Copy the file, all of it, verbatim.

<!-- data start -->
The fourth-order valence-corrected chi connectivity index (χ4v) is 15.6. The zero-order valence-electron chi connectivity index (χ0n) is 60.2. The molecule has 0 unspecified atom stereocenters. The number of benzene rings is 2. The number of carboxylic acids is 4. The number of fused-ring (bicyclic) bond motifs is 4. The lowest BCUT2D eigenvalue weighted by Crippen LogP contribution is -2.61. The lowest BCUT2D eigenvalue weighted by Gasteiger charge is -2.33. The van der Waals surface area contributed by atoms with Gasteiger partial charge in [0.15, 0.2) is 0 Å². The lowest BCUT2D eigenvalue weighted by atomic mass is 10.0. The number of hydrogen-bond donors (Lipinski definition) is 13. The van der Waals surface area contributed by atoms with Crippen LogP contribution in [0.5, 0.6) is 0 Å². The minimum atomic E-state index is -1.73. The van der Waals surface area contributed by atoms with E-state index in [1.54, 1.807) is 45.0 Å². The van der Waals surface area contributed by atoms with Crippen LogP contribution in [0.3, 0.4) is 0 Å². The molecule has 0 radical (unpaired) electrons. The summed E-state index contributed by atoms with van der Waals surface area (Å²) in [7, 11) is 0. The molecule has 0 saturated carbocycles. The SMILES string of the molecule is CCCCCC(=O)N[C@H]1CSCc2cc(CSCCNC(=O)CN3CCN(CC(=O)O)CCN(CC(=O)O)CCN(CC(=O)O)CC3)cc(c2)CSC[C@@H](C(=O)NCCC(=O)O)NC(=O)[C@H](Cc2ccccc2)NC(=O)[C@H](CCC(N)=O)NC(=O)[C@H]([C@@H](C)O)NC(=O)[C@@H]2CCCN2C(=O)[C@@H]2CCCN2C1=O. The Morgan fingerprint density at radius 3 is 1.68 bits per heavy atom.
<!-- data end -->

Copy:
The fourth-order valence-corrected chi connectivity index (χ4v) is 15.6. The zero-order valence-electron chi connectivity index (χ0n) is 60.2. The molecule has 0 unspecified atom stereocenters. The number of benzene rings is 2. The number of carboxylic acids is 4. The number of fused-ring (bicyclic) bond motifs is 4. The lowest BCUT2D eigenvalue weighted by Crippen LogP contribution is -2.61. The lowest BCUT2D eigenvalue weighted by Gasteiger charge is -2.33. The van der Waals surface area contributed by atoms with Gasteiger partial charge in [0.15, 0.2) is 0 Å². The lowest BCUT2D eigenvalue weighted by atomic mass is 10.0. The number of hydrogen-bond donors (Lipinski definition) is 13. The van der Waals surface area contributed by atoms with Crippen LogP contribution in [0.5, 0.6) is 0 Å². The minimum atomic E-state index is -1.73. The van der Waals surface area contributed by atoms with E-state index in [1.54, 1.807) is 45.0 Å². The van der Waals surface area contributed by atoms with Crippen LogP contribution in [0.3, 0.4) is 0 Å². The molecule has 0 radical (unpaired) electrons. The summed E-state index contributed by atoms with van der Waals surface area (Å²) in [7, 11) is 0. The molecule has 0 saturated carbocycles. The SMILES string of the molecule is CCCCCC(=O)N[C@H]1CSCc2cc(CSCCNC(=O)CN3CCN(CC(=O)O)CCN(CC(=O)O)CCN(CC(=O)O)CC3)cc(c2)CSC[C@@H](C(=O)NCCC(=O)O)NC(=O)[C@H](Cc2ccccc2)NC(=O)[C@H](CCC(N)=O)NC(=O)[C@H]([C@@H](C)O)NC(=O)[C@@H]2CCCN2C(=O)[C@@H]2CCCN2C1=O. The Morgan fingerprint density at radius 3 is 1.68 bits per heavy atom.